Summer is just around the corner, and nobody deserves it more than the soldiers of the United Kingdom’s 5 RIFLES infantry battalion, several of whom shivered through a brutal, 11-day cold weather training program in Estonia in February.
As explained in a truly awesome three-minute video produced by NATO, the training was meant to expose the British soldiers to winter warfare and instill confidence that they could tough out the cold with nothing more than the gear in their bergens, which is the British term for their large rucksacks.
“Soldiers need to be exposed to cold weather so that they can learn that they can rewarm themselves. They don’t need the assistance of anyone,” said Color Sgt. Keenan, the U.K. equivalent of a U.S. Marine gunnery sergeant. “They will get cold hands, they will get cold toes, they will get frostnip. But all of that can be treated on the ground, and I think this training teaches these soldiers that right down at the sort of most basic levels.”
“Frostnip” is a mild form of cold injury that does not cause permanent skin damage, according to the Mayo Clinic. Frostbite, on the other hand, is when the skin becomes so cold that the skin is permanently damaged. But when Keenan says “most basic level,” you could say “bone-deep:” I felt a chill just watching the troops walk through deep snow and biting winds in the thick Estonian forests, where temperatures can drop to as low as 13 degrees below zero.
“I don’t want to state the obvious, but it’s very cold,” said one British soldier with a chuckle.
Even moving around is a challenge in those conditions.
“The snow has been so hard to trek through,” said another soldier in between shots of her comrades’ boots sinking deep into powder between the trees. “But everyone’s just dug in deep and literally just gone for it.”
The good part about moving around is it keeps your body warm. But part of the exercise was a 24-hour survival period where troops had to make it through the cold day and dark night with nothing but the gear they had on hand.
“We’ve got limited kit, limited food, limited resources and we’ve just got to survive for 24 hours,” said one soldier in between shots of his colleagues building a shelter out of sticks and sitting around a fire like some Vikings in the dark ages. “The shelter, the fire, the chicken and veg, and that’s all we’ve got. And the clothes we’re wearing now.”
In those chilly conditions, pessimism can be just as harmful as the cold.
“You don’t want to be grumpy all day, because then you’ll make the other person grumpy, and then the next one,” said another soldier. “And then you’ll hear all the complaints, but then you don’t want that in your little group.”
And if that wasn’t enough, the soldiers’ reward for making it through the survival period was a nice refreshing hop into the ice cold water of a freezing lake. They then had to get out and warm themselves with just the gear in their bergens. Looking at the slow-motion videos of them hopping in and making the “I can’t feel my nuts” face, all I could think was “better them than me.”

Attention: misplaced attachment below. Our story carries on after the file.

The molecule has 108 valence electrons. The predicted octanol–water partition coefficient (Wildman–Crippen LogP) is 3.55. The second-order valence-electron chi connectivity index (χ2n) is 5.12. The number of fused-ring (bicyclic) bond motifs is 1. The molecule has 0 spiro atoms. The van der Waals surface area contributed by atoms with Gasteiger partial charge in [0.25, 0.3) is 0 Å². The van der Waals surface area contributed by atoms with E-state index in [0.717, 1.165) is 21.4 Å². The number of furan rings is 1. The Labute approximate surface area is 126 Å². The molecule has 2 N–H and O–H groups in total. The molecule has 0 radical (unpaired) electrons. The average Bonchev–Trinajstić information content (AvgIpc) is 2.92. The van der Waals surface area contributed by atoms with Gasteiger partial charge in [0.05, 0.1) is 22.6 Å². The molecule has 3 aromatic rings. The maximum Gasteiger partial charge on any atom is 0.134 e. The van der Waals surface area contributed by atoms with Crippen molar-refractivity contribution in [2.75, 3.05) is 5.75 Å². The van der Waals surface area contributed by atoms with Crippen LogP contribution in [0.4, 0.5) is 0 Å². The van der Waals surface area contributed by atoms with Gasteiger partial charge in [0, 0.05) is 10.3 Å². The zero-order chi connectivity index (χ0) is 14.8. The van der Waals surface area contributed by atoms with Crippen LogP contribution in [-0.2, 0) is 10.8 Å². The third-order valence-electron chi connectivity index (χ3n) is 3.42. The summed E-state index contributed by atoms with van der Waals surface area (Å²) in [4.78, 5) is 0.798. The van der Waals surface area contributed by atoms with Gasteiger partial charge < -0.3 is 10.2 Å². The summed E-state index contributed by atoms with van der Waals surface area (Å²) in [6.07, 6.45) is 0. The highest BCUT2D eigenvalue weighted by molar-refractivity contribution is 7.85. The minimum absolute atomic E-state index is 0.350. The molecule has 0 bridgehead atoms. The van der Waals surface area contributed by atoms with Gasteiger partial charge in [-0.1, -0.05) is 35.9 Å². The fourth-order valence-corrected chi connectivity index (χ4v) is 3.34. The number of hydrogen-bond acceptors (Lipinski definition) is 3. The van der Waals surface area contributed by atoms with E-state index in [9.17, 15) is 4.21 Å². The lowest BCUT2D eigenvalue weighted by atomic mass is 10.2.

“The way the body works is when you start getting cold, it wants to protect your vital organs the most,” one soldier explained. “So straight away it’ll start bringing the blood from your feet and hands and therefore your hands and feet are going to go cold and you just need to get the blood pumping.”
The baptism by ice water is another example of weakness leaving the body, albeit of the frozen variety, Keenan said.
“It just goes to reinforce to them that they can operate in any environment, and particularly in the winter, out in the Baltics, when things get really tough, using only the clothing and equipment they’ve got,” he said.
Of course, British troops aren’t the only ones undergoing cold weather training these days. In fact, preparing to meet Arctic conditions is one of the U.S. military’s top goals as it gets ready to fight Russia and China in a potential conflict. For example, the Air Force has a so-called Cool School near the northernmost point of Alaska where Air Force survival specialists learn how to survive and work with local neighbors to get through the frigid temperatures 60 degrees below zero, 50 mile per hour winds, and constant near-darkness north of the Arctic circle. Those specialists then teach the lessons they learned to other Air Force units.
In March, U.S. Marines trained above the Arctic Circle for weeks alongside their Norwegian counterparts. The exercise kicked off shortly after American soldiers training in snowy Lithuanian forests were soundly defeated by local troops in a simulated infantry ambush.
“The ambushes were on point. They were concealed well, we couldn’t see them even when we were right on top of them,” said one U.S. soldier afterwards, about the Lithuanians. “They did really well, they know their stuff.”
If you find yourself on one of these cold weather training exercises, keep in mind a lesson from the Brits in Estonia: it helps to have a warm sense of humor when everything else is freezing.
“It definitely brings a couple of songs to mind,” said one British soldier in the video. “Walking in a winter wonderland.”